REVIEW – Black Widows by Cate Quinn

The unreliable narrator is still a very popular trope in mysteries and thrillers. Well, Black Widows has THREE. Three women who are suspects in the death of their (yes, their) husband. This book takes the standard thriller and adds a sister wives/XX kids and counting element. It’s grittier than I expected (which isn’t a bad thing) but this ended up being a fun read “for the moment” and won’t be something I remember much years from now.

Content warnings: religious fanaticism, cults, sexual assault, child abuse, sexual assault of children, drug use, self-harm, brief mention of suicide, miscarriage.

Thank you BiblioLifestyle and Sourcebooks for the ARC!

REVIEW – The Forever Girl by Jill Shalvis

What a fun little read! The Forever Girl has a great balance of lighthearted, funny moments and heavier, heartfelt, emotional moments.

Maze, Walker, Heather and Cat are siblings of the heart. Cat’s parents fostered Maze, Walker and Heather a number of years ago. Their time together as kids was short-lived due to an unimaginable tragedy, but they have stayed in touch over the years. With Cat’s wedding weekend approaching, she takes the opportunity to force everyone back together to see if they can rekindle the strong bond they once had.

Although the events of this book are somewhat predictable (let’s say “reliable” – it’s a much more positive way of putting it!) it’s still a good read. There’s also a small amount of steam in this story that I wasn’t expecting!

Thank you Bibliolifestyle and William Morrow for the free book!

REVIEW – A Mother’s Lie by Sarah Zettel

If you’re looking for a quick, heart-racing thriller, this is the book for you! Beth has worked so hard to keep her daughter Dana safe – which has meant keeping her away from Beth’s family. When a woman approaches Dana claiming to be her grandmother, everything unravels.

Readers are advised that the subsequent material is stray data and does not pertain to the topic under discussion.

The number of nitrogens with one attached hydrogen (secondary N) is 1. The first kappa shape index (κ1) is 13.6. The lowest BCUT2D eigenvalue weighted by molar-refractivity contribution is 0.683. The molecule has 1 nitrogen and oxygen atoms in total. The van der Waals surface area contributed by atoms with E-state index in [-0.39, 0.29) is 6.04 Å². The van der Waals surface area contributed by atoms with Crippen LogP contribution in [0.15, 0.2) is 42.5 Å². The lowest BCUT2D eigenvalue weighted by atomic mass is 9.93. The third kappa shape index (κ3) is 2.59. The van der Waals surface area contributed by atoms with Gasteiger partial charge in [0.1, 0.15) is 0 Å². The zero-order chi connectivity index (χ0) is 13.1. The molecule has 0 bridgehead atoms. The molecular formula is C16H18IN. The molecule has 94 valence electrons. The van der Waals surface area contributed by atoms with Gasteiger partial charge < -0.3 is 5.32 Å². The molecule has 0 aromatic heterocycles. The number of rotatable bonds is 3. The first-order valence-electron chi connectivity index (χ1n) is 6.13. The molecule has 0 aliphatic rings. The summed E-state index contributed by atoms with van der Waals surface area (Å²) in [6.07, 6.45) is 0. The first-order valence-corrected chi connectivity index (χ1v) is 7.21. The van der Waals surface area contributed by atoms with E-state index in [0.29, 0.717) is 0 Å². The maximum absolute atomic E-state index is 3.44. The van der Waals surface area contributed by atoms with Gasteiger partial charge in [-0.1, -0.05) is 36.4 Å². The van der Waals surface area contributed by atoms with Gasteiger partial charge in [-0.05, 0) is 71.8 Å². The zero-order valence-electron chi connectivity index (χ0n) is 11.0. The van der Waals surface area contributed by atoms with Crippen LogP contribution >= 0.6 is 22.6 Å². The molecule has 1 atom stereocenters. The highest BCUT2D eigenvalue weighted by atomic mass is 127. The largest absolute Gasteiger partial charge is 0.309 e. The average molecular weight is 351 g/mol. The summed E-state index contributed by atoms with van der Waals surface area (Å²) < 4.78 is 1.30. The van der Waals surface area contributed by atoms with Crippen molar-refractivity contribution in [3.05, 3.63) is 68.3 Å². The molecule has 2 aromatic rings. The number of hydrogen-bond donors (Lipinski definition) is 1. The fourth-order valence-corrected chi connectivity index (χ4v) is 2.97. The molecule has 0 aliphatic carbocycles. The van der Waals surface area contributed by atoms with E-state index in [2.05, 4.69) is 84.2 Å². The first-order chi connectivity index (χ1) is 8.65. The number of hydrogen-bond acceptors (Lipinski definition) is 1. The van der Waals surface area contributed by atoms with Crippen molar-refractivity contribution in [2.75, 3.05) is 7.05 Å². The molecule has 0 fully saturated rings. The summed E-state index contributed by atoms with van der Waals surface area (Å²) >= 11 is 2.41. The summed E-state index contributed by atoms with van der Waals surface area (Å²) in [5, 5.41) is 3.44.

I read this in less than 24 hours – it’s definitely a page-turner with quick, punchy chapters that kept me wanting (NEEDING!) to know what was going to happen next.

As far as the thriller genre goes, I wouldn’t say this one is particularly memorable, but it is one of those great books that’s perfect when you’re searching for an easy thriller read.

Thank you Bibliofinder and Grand Central Publishing for sending me a copy of this book.

REVIEW – Westering Women by Sandra Dallas

“Being part of our group of women has been the greatest adventure of my life. 
I have been part of a remarkable journey with you and the others. We are sisters. We are a band of sisters.”

Westering Women is the story of 44 women (and two ministers) making the journey west on the Overland Trail from Chicago to California. The intent is that the women will find husbands once they reach their destination, but many of the travelers have dark secrets that threaten their lives (and, ultimately, the lives of those traveling with them).

“I do not know the meaning of death, but there is meaning to life.”

The good? The eventual bond between these women is great. They stand up for each other, they protect each other, they keep each other’s secrets. The women are tough and resilient, despite the conditions they face on the trail, including disease, death, violence, rough terrain and harsh weather. Mary, especially, is an incredible character, and I would love to read a book focusing on women like her during that time. She quickly takes on a leadership role for a multitude of reasons, and she’s the shining star in this book despite not being the main character.

The not so good? I found the dialogue to be a bit stilted at times, but this could be a symptom of the time period in which it’s set (I haven’t read many books set in the 1800s so this might be my issue and not the book’s). I also found it to be inconsistent in its approach to hardships – it seemed like some of the issues and events were very brutal and upsetting for the overall tone of the book, but other issues were just kind of brushed aside too easily.

And the problematic? I felt that the story glossed over the role of Native Americans during this time period, and applied a harmful, racist lens overall. Although those traveling to California were attacked by Native Americans on the trail, it seemed like the book did little to dispel the “savage, violent, greedy” stereotype that had incredibly harmful repercussions, the effects of which are still evident today.

I do think this book will go over well with a lot of people – it has enough “grit” that it’s interesting but is also precious and fluffy enough that many readers will still find it palatable.

Content warning: assault, attempted rape/rape (at times involving children), death of children.

Thank you Bibliofinder and St. Martin’s Press for sending me a copy of this book.